Now that we know that 10 MPG is possible with real trucks driving real routes delivering real freight we need to spread the word to the rest of the industry about what it takes to consistently achieve double-digit fuel efficiency. Or at the very least to raise their MPGs up as much as possible given their duty cycle, loads, etc.
Run on Less, the first of its kind fuel economy road show, featured seven drivers in seven tractors and trailers spec’d with different types of fuel saving technologies. While the trucks had some similarities, no two were exactly the same.
There are lessons to be learned from the Run and one of them is the importance of being educated about the various technologies and practices that will help fleets get more miles from a gallon of fuel. With so many choices available to fleets it can be difficult to know where to start.
For the past several years we have published Confidence Reports on a variety of topics ranging from automated transmissions to tractor aerodynamics to low rolling resistance tires to 6x2 axles to name a few. In all we have 16 of these reports. The reports go into great detail about the benefits and challenges of the various technologies and a Confidence Matrix helps fleets determine if the technology is something they should invest in.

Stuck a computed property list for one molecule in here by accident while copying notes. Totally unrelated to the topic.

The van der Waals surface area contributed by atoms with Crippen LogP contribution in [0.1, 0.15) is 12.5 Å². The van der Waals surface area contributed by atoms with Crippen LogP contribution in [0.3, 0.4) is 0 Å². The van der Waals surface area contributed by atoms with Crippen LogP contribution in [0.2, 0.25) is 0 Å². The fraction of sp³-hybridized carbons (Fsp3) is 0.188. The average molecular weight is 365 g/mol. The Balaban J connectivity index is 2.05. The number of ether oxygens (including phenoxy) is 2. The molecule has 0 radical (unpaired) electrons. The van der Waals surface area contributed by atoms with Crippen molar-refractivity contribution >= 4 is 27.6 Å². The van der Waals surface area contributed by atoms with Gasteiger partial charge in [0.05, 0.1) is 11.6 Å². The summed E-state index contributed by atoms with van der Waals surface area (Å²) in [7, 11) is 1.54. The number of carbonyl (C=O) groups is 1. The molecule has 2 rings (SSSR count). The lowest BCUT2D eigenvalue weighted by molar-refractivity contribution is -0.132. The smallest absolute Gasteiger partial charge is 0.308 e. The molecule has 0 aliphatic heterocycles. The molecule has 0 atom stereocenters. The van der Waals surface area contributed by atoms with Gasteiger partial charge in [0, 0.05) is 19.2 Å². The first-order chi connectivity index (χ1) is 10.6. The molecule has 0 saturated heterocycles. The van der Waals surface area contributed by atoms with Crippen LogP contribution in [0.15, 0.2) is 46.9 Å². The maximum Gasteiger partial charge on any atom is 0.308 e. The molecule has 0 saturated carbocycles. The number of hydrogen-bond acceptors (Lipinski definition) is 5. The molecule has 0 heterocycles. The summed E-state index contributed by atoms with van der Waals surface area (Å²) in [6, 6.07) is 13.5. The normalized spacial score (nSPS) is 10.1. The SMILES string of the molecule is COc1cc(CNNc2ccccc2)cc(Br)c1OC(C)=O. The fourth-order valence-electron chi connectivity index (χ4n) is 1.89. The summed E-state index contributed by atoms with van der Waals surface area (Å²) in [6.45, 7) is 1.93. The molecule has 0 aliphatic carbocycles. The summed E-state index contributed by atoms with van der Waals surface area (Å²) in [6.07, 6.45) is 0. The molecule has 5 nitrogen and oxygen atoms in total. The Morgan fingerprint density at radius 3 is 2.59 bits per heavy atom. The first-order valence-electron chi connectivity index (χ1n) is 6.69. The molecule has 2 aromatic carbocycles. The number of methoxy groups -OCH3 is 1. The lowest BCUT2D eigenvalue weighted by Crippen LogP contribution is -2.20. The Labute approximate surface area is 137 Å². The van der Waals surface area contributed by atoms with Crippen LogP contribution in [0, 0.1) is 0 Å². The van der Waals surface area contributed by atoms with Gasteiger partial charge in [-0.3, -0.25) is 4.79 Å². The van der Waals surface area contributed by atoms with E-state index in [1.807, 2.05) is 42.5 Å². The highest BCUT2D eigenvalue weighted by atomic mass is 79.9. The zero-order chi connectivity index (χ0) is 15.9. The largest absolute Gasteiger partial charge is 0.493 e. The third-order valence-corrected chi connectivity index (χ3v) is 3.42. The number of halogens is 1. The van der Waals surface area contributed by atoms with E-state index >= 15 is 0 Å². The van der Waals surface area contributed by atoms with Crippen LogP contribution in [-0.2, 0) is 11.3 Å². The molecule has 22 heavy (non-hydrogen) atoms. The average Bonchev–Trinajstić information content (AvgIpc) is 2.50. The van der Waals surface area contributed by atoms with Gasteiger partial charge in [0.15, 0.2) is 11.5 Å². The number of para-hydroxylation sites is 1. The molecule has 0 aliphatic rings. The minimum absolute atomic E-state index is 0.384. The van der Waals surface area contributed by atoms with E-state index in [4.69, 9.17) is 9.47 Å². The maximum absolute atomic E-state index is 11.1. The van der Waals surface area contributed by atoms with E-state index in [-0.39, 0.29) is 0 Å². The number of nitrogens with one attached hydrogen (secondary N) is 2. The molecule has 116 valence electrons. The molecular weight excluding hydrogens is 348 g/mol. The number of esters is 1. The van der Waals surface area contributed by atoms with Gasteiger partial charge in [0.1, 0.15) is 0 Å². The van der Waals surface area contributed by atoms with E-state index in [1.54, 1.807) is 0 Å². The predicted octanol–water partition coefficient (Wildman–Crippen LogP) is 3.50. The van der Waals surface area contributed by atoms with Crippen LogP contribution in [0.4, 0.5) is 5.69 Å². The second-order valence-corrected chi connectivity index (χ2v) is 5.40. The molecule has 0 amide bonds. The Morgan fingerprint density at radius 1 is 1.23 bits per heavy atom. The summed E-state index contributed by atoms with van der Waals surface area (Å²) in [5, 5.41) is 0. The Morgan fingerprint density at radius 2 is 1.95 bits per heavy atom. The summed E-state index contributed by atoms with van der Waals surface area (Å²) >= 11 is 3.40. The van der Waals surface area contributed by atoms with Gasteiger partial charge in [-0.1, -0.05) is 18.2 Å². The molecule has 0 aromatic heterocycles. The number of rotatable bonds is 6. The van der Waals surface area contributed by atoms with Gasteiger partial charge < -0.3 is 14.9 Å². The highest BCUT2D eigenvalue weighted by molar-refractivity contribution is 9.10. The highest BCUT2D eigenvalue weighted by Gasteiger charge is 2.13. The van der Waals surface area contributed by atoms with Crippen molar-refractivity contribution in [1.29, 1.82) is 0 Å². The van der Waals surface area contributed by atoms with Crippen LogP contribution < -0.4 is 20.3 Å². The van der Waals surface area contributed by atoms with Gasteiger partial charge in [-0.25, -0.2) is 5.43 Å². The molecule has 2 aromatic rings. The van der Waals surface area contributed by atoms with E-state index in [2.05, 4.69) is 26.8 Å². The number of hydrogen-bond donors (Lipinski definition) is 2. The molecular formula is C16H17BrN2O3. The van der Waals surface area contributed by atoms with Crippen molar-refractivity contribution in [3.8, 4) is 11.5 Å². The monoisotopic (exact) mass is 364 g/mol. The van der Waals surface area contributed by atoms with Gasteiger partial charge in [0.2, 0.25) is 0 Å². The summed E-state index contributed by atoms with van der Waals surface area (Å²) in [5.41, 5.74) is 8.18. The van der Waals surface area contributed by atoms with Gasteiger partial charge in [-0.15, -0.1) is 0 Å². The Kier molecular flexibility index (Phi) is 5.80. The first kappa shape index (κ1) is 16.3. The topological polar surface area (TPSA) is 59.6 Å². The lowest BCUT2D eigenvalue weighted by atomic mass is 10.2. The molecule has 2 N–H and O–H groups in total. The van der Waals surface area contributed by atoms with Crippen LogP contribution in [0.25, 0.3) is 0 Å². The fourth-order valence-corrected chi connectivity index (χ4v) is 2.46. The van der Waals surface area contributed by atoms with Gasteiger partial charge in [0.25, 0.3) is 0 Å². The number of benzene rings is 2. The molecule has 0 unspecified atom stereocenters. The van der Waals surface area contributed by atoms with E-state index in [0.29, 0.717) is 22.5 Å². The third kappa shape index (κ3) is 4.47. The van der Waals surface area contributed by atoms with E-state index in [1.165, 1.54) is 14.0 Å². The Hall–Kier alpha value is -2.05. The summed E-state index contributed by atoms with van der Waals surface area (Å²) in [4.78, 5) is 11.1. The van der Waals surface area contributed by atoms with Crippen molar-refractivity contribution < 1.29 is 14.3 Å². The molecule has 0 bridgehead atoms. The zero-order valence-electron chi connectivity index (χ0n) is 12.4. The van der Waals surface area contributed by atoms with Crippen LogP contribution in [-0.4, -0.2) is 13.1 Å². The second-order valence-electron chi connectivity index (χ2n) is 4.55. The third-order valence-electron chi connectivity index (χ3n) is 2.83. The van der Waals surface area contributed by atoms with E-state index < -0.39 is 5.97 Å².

While these are great tools, they take some time to read and might be a little daunting especially for folks who are new to the industry. During the Run we developed 40 short videos on various fuel-saving technologies as well as others that touched on things like team driving, the impact of wind, the effects of congestion and more.
These videos (16 in Today’s Technologies and 17 Stories from the Road, along with the seven featuring the seven drivers talking about the specs on their trucks and their own commitment to driving in a fuel-efficient manner, are a good primer on the elements necessary to achieve better MPGs.
I challenge everyone in the industry to spend a few minutes watching these videos because I can almost guarantee you’ll learn something new about fuel efficiency and the challenges on burning less fuel. And I encourage you to make them required viewing for new people coming into our industry so they can understand that it is a combination of OEMs designing better trucks, manufacturers continuing to develop products that add to a truck’s fuel efficiency, fleets installing those products and technologies on their trucks and drivers committed to driving practices that enhance the benefits the technologies bring.
After you’ve looked at the videos, feel free to contact me to let me know what you think of them and tell me what you think we might have overlooked. After all, I want to continue to learn too.